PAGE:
Hope College Physics Department
Research Experiences for Undergraduates
Summer 2010
Project Summary

 

Project Title: PIXE Analysis of Automobile Paint Layers
Student Name: Kiley Spirito
Student's Home Institution: Hope College
Research Advisor: Dr. Paul DeYoung
Source of Support:

This material is based upon work supported by the National Science Foundation under grant No. PHY-0969058.

The current process for elemental analysis of multi-layered paint samples is both destructive and very time consuming. The layers must be mechanically separated and then chemically dissolved, destroying the sample in the process. Particle Induced X-ray Emission (PIXE) uses a particle accelerator to analyze the composition of a sample based on emitted x-rays. Differential PIXE is a technique used to analyze multi-layered samples without destroying them. Differential PIXE varies the incident beam energy to penetrate into selective layers of the sample, thus only emitting x-rays from the layers that the beam passes through. However, depending on the thickness of the layers, the beam may not penetrate all of the paint layers. The use of a microtome is a semi-destructive method for analysis of the paint layers. Post separation, the layers would be run in PIXE, and no more damage would be done to the sample. The peak-fitting program GeoPIXE allows for analysis of multi-layered samples while accounting for the thickness of the layers, a factor that other programs do not consider. Analysis of the paint layers and perfection of the methods for preparation of the samples is still ongoing.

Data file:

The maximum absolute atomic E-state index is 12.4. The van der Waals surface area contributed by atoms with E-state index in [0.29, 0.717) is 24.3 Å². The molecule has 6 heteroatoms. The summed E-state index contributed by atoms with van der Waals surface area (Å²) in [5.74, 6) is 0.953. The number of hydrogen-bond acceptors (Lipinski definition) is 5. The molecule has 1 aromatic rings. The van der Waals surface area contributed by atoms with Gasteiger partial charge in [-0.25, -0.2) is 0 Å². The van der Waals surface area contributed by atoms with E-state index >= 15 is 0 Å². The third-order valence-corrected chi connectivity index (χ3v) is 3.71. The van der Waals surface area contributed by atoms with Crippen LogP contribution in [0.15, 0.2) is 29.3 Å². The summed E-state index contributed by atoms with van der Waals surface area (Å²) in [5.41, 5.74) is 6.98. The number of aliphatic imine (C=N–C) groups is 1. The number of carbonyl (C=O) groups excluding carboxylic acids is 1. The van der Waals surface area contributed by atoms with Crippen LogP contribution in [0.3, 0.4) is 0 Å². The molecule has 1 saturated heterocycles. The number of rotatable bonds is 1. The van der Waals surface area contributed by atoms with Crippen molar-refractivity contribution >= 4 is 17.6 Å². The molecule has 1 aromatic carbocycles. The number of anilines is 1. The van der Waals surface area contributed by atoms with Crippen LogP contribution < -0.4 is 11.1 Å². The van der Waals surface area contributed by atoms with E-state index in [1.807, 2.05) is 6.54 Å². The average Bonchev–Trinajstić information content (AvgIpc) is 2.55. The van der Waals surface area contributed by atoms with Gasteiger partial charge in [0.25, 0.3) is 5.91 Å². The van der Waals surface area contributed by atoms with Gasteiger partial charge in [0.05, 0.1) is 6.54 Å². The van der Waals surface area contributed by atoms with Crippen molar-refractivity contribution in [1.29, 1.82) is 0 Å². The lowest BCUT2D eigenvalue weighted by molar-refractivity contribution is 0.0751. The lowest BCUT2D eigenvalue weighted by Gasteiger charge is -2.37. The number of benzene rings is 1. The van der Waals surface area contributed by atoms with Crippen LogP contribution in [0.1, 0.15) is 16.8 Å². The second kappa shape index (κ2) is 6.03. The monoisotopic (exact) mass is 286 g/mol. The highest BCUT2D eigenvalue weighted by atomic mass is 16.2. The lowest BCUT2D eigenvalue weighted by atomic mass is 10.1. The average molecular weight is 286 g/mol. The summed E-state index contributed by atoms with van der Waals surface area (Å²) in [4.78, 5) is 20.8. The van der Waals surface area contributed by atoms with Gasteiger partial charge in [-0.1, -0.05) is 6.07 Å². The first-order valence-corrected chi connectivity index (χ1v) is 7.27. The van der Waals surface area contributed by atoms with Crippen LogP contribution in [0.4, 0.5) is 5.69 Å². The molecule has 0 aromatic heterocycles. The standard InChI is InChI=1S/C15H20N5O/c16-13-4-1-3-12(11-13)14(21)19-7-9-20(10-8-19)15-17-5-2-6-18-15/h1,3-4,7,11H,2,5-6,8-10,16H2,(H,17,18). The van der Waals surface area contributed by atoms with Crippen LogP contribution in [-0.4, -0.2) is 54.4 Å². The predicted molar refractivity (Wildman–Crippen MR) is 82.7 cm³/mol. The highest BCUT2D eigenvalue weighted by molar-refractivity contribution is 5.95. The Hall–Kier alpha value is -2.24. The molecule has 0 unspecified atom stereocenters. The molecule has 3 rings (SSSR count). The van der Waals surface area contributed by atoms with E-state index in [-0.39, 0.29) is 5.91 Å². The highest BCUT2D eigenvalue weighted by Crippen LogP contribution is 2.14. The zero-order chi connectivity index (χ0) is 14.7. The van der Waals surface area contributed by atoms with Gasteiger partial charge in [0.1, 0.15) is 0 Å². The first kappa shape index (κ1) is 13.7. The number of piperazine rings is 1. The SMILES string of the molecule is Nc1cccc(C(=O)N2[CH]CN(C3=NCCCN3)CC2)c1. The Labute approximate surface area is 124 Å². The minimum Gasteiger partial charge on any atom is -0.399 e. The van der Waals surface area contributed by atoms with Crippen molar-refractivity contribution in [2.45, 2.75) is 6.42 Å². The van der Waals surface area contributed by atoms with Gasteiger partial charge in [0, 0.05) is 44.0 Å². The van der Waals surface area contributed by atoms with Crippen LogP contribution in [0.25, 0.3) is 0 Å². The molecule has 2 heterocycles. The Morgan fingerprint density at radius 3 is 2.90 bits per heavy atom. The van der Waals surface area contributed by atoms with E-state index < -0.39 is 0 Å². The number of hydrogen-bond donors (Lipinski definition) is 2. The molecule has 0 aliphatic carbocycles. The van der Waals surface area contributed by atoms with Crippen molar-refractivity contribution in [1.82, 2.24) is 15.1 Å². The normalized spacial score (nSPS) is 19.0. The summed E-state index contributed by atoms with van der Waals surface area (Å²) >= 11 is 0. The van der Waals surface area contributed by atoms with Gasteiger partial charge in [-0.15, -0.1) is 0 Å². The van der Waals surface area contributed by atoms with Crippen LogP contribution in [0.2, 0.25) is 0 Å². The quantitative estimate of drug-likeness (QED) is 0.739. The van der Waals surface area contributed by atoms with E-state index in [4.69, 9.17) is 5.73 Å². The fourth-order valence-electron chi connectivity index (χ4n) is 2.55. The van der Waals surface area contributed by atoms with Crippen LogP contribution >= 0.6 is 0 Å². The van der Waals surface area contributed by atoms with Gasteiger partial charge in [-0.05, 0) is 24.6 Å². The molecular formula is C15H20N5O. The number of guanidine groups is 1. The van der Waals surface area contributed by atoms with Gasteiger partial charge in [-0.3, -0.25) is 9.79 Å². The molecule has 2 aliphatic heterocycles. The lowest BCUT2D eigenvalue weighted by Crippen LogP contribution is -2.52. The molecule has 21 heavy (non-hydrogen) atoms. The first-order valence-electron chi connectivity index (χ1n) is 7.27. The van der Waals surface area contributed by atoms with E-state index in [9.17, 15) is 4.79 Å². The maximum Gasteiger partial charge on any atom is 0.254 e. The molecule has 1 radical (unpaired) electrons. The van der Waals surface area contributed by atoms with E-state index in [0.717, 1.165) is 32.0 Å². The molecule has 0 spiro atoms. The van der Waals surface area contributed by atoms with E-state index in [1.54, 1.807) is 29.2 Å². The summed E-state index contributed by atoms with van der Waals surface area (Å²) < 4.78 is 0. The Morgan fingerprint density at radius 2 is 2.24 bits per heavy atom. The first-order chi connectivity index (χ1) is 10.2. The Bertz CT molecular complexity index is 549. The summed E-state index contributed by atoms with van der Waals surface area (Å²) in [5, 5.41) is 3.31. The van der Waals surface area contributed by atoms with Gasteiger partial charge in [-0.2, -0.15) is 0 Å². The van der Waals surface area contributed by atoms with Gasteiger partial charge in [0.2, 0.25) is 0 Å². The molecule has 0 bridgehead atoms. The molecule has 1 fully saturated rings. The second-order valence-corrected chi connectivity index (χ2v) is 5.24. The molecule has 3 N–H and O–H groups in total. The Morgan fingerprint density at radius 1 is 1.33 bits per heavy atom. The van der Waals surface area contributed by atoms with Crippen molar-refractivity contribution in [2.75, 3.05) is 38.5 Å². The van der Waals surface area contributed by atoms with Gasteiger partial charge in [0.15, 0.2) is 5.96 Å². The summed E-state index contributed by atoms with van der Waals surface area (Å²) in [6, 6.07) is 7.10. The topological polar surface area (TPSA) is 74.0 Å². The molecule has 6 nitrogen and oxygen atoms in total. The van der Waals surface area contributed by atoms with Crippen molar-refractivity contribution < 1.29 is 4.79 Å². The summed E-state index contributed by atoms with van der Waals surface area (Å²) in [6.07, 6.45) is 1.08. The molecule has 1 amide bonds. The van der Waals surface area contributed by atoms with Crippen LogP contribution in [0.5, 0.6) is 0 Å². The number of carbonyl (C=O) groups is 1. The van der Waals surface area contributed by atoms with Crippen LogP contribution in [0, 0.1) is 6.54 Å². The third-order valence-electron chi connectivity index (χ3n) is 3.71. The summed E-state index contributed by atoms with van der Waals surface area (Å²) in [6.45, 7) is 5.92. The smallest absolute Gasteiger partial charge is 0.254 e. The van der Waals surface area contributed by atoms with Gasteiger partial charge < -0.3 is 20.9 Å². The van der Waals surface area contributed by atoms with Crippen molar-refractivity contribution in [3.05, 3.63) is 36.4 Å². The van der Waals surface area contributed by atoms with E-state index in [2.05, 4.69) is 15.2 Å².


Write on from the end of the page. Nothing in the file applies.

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Publications and Presentations:
“PIXE Analysis of Automobile Paint Layers” Kiley Spirito. 2011 Celebration of Undergraduate Research, Hope College, April 15, 2011.

 

 

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